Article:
Tommy Mallet is a force of nature. The fast-talking, 29-year-old Brit first came to fame on the U.K. reality show “The Only Way Is Essex,” but since 2015, he’s been building his eponymous footwear and fashion label, Mallet, fueled by strength of will, abundant caffeine and a deep and abiding passion for sneakers.
Retailers and consumers have embraced the entrepreneur’s vision as he’s expanded beyond men’s sneakers to offer shoes and apparel for women and kids. The brand is now carried in more than 145 stores in the U.K., Europe, Dubai and South Africa, including Selfridges, Harrods and Harvey Nichols.
And now, it has finally cracked the U.S. market.
In May, Fred Segal hosted a Mallet pop-up in its Sunset Boulevard store. And this month, the brand will make its debut at Saks Fifth Avenue’s Miami and Beverly Hills, Calif., locations — as well as online — where fans can access seven exclusive styles, including the Diver 2.0 in gray and the Kingsland White Reflect featuring a clear sole.
Mallet, who recently welcomed a son with girlfriend Georgia Kousoulou, caught up with FN just ahead of the Saks debut to talk about achieving this long-held dream.
How is the U.S. rollout going so far?
TM: It’s been an amazing few months businesswise. I’ve been trying to expand to the States for five years, but we didn’t get nowhere with it because we didn’t have the right formula in place. Now we’ve got our PR companies behind us. I’ve got a distribution center and more contacts in the industry. And it’s come to the point where we’re delivering to Saks Fifth Avenue now. We’ve also had a pop-up store at Fred Segal. Funny enough, Fred Segal was a store I met five years ago when I was in L.A., but the timing wasn’t right for us as a company. We had a lot to learn back then. And we just didn’t have enough experience in how to deal with American business.
What are the big differences between the U.K. and U.S. markets?
TM: “I’m English, so I couldn’t go into the stores with my swagger that I’ve got and rely on that. There’s only 68 million people in the U.K. — there’s not that many people — and there really are not many people like me. You go to the States and every other person’s a character, so I’m just another guy in the fashion industry. But it’s been perceived very well for us. We’ve also had really good press. People have been interested in the story of us. Because of lockdown, there’s been a lot of doom and gloom going on, so it’s nice to see something new come out.”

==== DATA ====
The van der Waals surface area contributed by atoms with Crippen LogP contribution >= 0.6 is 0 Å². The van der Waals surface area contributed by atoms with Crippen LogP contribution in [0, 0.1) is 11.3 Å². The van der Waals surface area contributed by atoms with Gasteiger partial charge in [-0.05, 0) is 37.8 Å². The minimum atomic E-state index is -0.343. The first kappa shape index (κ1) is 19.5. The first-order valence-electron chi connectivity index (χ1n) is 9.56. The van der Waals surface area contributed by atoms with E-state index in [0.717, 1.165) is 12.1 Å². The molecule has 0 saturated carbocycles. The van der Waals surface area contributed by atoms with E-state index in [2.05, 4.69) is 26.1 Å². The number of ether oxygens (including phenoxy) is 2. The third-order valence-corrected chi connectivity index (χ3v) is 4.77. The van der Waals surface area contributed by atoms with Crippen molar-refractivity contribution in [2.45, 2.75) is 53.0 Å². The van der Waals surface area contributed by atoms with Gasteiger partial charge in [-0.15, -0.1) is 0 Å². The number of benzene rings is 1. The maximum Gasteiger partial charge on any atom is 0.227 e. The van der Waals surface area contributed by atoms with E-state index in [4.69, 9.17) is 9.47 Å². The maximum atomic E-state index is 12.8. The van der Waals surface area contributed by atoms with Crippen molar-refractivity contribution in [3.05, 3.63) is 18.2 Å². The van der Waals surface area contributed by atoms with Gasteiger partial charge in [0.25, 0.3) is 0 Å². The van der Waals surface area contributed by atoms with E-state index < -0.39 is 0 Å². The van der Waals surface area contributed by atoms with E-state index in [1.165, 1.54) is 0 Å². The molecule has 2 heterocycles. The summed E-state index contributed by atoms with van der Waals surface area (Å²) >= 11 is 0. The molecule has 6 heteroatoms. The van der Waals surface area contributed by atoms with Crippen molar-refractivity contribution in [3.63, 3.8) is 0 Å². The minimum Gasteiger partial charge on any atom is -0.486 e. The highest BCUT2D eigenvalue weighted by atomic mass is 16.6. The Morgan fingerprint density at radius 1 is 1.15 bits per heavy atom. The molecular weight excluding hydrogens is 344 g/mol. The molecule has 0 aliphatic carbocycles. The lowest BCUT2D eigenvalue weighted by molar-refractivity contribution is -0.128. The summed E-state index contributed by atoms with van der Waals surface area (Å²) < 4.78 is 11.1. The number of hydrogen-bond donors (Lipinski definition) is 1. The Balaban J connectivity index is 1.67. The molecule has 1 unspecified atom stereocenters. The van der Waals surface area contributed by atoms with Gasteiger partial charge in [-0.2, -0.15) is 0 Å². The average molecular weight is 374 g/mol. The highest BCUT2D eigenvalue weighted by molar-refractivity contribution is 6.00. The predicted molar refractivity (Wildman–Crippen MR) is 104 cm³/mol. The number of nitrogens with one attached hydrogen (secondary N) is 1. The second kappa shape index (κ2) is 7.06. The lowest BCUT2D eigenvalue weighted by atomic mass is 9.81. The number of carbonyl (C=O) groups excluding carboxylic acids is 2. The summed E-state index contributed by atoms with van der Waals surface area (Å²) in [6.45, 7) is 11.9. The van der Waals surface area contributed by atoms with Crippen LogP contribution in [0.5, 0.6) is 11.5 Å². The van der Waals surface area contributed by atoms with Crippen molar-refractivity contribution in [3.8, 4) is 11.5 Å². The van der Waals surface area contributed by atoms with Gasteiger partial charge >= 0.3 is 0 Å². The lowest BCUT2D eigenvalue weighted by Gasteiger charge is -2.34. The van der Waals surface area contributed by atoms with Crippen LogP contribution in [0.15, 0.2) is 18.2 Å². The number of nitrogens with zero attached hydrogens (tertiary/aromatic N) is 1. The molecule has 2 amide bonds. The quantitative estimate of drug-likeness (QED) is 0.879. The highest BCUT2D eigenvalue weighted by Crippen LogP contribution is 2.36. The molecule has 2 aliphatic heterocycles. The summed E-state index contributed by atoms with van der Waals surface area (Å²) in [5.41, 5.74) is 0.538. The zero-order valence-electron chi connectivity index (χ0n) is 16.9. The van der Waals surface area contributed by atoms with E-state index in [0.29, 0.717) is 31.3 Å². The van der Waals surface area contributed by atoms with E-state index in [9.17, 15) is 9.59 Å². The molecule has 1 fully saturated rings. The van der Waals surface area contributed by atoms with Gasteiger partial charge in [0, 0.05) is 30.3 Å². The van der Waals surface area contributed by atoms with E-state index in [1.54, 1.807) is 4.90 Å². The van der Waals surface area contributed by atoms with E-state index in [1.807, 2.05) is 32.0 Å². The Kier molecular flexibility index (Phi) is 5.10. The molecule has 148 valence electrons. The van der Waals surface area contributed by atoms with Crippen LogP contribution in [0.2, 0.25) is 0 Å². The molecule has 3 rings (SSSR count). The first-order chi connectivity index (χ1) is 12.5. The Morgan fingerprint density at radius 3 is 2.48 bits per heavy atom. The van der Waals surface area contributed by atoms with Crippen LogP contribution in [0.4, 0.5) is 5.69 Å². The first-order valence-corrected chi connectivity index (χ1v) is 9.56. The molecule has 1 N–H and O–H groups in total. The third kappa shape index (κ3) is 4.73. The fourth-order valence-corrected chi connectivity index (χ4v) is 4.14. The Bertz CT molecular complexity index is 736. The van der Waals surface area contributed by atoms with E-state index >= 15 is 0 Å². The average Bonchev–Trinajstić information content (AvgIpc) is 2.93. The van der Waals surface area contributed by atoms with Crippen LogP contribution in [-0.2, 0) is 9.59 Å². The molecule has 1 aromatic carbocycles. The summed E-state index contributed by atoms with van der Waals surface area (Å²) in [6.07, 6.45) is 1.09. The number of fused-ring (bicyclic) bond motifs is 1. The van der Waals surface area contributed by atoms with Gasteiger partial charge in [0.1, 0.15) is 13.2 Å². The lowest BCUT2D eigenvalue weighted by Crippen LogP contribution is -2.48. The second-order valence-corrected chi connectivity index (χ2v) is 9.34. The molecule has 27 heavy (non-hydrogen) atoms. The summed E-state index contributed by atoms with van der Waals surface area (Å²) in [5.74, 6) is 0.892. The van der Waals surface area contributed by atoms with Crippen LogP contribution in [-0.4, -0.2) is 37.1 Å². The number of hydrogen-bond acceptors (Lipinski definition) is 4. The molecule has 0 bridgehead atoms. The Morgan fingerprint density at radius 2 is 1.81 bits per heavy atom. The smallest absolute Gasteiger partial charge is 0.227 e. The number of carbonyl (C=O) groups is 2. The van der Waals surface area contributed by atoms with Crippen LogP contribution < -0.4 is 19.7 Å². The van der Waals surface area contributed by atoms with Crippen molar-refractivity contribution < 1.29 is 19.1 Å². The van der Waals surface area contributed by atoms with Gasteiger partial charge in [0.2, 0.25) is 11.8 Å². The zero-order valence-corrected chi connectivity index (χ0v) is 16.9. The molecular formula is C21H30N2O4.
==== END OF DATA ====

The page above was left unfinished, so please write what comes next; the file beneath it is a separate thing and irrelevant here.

What do retail buyers like about your brand?
TM: “The brand is very accessible, the price point is right and the quality is high — it ticks a lot of boxes. Not only that, I’ve also got quite a big presence in the brand, with me being the creative director and owner. And I’ve got quite a lot of followers on Instagram. That plays a part in it because I’m always posting stores I work with, so that goes hand in hand. And plus — I’m quite tired now [because we have a new baby] — but in normal day-to-day life, I’m actually quite fun and outgoing.”
Mallet started as a luxury sneaker label, but you’ve since added apparel and accessories for men, women and kids. Are shoes still important to you?
TM: “I live and breathe sneakers, ever since I was a kid. Shallow as it sounds, I grew up basically measuring people’s success on what sneakers they had on. I just love the story behind everything. I love that I could walk down the road with a pair of sneakers on and someone can relate to who I am as a person by the shoe I’m wearing. I’d actually stop people in the street if they were carrying a bag with a shoebox in it because I wanted to know what they bought. And I’ve gone on to develop as a brand selling clothing, kids’ shoes and ladies’ shoes, but the core of the brand and what I stand for is men’s footwear. I’m absolutely obsessed.”
Now that you’ve entered the U.S., what’s next on your to-do list?
TM: “It’s just to literally take what I’ve done in the U.K., bring it to the States, bring it to Canada, I’m going to take it to Australia and I’m going to take it to the world. And I’m going to be one of the [biggest brands out there] in the next five to 10 years. I want to build something I can leave to my son now, so I’ve definitely got a fire in my belly.”